Once you have learned to shoot straight and you have the basics down (master grip, trigger press, ...) THEN you can work on getting self defense related stuff like drawing and firing and multi-shot rapid fire. If you are snatching, milking or otherwise screwing up your trigger pull, you aren't going to hit where you need to in a self defense situation. Also, if you don't get the same master grip every time you draw the gun, you won't hit the same place and your sights won't be aligned the same way when you point the gun. Get the gun sitting in your hand exactly how you need it to for the sights to be aligned. Hold that grip and holster. Once holstered, slowly undo each finger 1 by one and pay attention to how they feel when they are on the gun. I look for certain tactile points like how the middle joint of my middle finger feels when it is placed properly, how my wrist is angled, where my thumb falls on the gun, ... to learn how to get the right grip on the gun in the holster. Then practice drawing with your eyes closed. Draw, present the gun at eye or chin level and sights should be roughly aligned and fully visible when you open your eyes.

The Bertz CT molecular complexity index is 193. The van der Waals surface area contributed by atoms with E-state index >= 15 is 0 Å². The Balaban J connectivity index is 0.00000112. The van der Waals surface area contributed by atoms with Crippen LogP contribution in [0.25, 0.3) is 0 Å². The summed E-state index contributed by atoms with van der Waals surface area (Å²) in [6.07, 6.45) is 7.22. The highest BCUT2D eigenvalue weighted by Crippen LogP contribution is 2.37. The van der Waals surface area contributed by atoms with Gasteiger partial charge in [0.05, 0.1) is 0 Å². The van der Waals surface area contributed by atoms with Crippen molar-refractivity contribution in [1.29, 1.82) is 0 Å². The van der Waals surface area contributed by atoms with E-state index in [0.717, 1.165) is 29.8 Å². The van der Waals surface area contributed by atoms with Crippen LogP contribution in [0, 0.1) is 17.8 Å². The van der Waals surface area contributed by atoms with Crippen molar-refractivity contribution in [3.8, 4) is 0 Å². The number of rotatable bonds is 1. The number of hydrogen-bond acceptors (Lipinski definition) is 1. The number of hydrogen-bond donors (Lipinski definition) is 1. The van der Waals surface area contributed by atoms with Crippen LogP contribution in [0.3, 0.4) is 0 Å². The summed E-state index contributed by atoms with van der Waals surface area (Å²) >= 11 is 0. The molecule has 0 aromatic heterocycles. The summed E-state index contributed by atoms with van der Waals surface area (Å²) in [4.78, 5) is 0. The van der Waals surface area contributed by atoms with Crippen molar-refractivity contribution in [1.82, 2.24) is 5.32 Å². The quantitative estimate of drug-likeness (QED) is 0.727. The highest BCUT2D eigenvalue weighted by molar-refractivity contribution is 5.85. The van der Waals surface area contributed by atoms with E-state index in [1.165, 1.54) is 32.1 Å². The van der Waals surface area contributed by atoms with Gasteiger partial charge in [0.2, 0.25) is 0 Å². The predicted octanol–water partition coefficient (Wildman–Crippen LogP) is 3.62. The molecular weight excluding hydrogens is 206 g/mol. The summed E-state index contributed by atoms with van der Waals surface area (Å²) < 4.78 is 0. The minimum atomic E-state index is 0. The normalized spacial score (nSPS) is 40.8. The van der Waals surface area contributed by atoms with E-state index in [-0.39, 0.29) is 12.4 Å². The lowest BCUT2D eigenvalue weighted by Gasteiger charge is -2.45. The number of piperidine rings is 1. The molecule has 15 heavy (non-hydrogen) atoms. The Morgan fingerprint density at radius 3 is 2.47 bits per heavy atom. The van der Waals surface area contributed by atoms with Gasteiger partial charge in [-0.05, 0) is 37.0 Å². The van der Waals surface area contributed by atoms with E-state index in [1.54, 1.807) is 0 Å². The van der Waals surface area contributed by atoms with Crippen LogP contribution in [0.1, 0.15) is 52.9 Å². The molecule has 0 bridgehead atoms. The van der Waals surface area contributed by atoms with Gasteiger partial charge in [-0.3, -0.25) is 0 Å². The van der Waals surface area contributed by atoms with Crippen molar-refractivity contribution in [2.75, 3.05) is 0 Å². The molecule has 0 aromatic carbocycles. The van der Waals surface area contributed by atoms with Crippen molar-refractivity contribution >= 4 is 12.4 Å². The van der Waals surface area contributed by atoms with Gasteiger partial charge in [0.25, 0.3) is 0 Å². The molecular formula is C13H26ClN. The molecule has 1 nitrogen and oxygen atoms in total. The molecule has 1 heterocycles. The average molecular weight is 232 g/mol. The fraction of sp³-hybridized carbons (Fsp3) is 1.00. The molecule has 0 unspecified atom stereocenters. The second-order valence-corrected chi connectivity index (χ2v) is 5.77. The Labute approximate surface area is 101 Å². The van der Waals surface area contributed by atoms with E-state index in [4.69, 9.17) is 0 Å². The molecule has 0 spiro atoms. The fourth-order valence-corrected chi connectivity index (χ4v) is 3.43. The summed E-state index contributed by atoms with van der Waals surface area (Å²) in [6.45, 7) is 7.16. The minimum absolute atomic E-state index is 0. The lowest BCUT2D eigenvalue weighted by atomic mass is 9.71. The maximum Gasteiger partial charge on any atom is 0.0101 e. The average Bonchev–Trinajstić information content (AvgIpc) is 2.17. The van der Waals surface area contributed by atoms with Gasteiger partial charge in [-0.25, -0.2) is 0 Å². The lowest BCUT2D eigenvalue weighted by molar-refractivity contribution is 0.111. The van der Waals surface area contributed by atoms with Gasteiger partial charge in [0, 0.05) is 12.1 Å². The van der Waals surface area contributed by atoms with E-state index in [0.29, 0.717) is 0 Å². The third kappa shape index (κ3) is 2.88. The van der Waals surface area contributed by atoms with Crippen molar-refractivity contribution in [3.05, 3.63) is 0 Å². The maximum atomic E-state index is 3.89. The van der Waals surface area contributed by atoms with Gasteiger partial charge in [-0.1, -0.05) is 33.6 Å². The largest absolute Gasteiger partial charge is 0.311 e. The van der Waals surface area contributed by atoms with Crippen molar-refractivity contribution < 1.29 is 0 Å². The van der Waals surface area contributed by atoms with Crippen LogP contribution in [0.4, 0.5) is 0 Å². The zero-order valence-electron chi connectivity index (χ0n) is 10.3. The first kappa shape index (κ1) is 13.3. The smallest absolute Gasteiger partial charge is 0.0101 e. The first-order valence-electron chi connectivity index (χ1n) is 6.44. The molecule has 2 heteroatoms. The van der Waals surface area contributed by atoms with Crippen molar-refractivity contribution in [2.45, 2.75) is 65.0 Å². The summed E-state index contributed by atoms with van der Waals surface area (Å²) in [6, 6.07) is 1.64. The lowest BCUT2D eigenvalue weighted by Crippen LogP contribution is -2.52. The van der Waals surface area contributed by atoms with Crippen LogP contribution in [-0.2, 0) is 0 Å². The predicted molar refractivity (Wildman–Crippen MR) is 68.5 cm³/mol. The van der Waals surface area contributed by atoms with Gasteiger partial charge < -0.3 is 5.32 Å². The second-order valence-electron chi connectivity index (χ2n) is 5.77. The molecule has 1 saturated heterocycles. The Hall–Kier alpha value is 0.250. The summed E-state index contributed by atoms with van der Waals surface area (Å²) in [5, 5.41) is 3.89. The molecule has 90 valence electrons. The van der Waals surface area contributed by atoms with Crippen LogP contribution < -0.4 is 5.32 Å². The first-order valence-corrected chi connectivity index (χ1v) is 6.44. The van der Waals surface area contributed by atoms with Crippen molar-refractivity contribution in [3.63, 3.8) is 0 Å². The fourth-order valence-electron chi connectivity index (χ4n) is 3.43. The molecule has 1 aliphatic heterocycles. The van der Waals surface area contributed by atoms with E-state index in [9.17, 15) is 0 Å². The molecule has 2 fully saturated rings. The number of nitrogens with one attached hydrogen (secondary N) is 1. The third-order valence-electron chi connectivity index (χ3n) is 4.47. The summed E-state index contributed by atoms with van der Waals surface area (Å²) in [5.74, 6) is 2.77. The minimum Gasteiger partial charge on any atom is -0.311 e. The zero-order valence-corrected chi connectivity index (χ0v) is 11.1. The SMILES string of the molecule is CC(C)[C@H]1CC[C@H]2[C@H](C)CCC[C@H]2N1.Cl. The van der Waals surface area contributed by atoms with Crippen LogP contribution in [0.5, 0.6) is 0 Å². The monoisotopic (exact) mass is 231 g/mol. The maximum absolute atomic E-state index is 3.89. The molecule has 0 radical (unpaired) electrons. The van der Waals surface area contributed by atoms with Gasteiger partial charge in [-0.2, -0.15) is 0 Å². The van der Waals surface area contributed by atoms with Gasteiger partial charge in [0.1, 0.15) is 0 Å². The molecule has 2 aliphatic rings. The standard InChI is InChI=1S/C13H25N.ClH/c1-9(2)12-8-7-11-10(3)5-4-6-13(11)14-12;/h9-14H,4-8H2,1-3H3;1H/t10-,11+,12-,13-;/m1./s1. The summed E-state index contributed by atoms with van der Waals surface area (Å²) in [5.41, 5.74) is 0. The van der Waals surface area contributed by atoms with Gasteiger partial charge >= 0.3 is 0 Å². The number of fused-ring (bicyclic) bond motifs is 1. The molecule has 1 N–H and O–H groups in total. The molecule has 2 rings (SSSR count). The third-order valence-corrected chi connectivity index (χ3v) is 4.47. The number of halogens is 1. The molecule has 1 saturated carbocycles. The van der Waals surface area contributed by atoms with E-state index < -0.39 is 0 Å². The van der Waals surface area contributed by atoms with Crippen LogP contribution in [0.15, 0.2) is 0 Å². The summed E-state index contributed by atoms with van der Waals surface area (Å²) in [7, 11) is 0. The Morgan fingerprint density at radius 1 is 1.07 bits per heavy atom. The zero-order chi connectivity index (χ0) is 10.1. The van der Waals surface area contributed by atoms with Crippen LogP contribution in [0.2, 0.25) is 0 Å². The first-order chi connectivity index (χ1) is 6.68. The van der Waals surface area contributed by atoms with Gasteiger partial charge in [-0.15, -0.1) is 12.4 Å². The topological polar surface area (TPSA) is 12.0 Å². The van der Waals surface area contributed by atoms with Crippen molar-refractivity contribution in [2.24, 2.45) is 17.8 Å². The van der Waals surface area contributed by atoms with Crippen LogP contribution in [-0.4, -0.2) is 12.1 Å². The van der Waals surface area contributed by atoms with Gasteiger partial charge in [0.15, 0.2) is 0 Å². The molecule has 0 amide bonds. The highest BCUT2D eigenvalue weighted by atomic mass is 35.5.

They are called 'fundamentals' for a reason. Getting the basics right makes it easier to learn the more complicated stuff like rapid fire and instinctive or point shooting. Poor trigger control or a misaligned, inconsistent grip on the gun will change the point of impact and if you don't hit what you need to, you are not only just making noise and wasting powder and shot but you are also sending real bullets down range that have to go someplace. I'd practice the draw by drawing and shooting 1 shot onto the target and holstering. When your first shot hits where you want it to EVERY time, go to shooting 2 rounds and reholstering. Once you can get multiple rounds on target quickly, go to multiple targets and progress the same way (draw, 1 shot on 1 target, 1 shot on the next target, holster). Focus on the FRONT SIGHT during rapid fire strings. Align the sights for the first shot and pull the trigger again when the front sight falls back onto where you want the bullet to go. The same holds true for multiple target strings. Your eyes move to the next target, then the gun. When the front sight hit the middle of the target (where you should be focusing your eyes), mash the trigger. Hold your aimng point a little low of dead center. Most folks miss high on multiple target strings, so aim a few inches or a hand's breadth low of dead center.